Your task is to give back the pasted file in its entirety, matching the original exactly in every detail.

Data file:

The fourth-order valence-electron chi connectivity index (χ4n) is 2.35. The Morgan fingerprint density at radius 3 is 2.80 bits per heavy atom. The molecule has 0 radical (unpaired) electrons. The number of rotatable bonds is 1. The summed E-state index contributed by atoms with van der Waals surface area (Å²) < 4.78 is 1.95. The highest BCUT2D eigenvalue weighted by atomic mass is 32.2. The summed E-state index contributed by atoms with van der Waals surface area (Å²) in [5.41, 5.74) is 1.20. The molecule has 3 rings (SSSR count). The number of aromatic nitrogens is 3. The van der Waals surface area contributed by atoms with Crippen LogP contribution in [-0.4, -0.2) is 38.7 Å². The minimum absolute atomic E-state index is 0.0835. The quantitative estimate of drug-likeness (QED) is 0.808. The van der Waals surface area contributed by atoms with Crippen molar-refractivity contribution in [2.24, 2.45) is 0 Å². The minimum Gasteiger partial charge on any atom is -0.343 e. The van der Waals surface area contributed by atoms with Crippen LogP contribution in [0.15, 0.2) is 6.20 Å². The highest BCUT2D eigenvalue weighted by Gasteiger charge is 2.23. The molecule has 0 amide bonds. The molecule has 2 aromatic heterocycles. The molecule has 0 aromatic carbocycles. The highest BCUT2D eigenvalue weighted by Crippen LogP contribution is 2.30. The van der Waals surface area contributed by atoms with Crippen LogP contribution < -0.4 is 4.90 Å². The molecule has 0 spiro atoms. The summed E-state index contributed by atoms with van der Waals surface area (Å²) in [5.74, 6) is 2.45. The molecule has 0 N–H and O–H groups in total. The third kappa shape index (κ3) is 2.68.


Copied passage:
The fourth-order valence-electron chi connectivity index (χ4n) is 2.35. The Morgan fingerprint density at radius 3 is 2.80 bits per heavy atom. The molecule has 0 radical (unpaired) electrons. The number of rotatable bonds is 1. The summed E-state index contributed by atoms with van der Waals surface area (Å²) < 4.78 is 1.95. The highest BCUT2D eigenvalue weighted by atomic mass is 32.2. The summed E-state index contributed by atoms with van der Waals surface area (Å²) in [5.41, 5.74) is 1.20. The molecule has 3 rings (SSSR count). The number of aromatic nitrogens is 3. The van der Waals surface area contributed by atoms with Crippen LogP contribution in [-0.4, -0.2) is 38.7 Å². The minimum absolute atomic E-state index is 0.0835. The quantitative estimate of drug-likeness (QED) is 0.808. The van der Waals surface area contributed by atoms with Crippen molar-refractivity contribution in [2.24, 2.45) is 0 Å². The minimum Gasteiger partial charge on any atom is -0.343 e. The van der Waals surface area contributed by atoms with Crippen LogP contribution in [0.15, 0.2) is 6.20 Å². The highest BCUT2D eigenvalue weighted by Gasteiger charge is 2.23. The molecule has 0 amide bonds. The molecule has 2 aromatic heterocycles. The molecule has 0 aromatic carbocycles. The highest BCUT2D eigenvalue weighted by Crippen LogP contribution is 2.30. The van der Waals surface area contributed by atoms with Crippen LogP contribution < -0.4 is 4.90 Å². The molecule has 0 spiro atoms. The summed E-state index contributed by atoms with van der Waals surface area (Å²) in [5.74, 6) is 2.45. The molecule has 0 N–H and O–H groups in total. The third kappa shape index (κ3) is 2.68.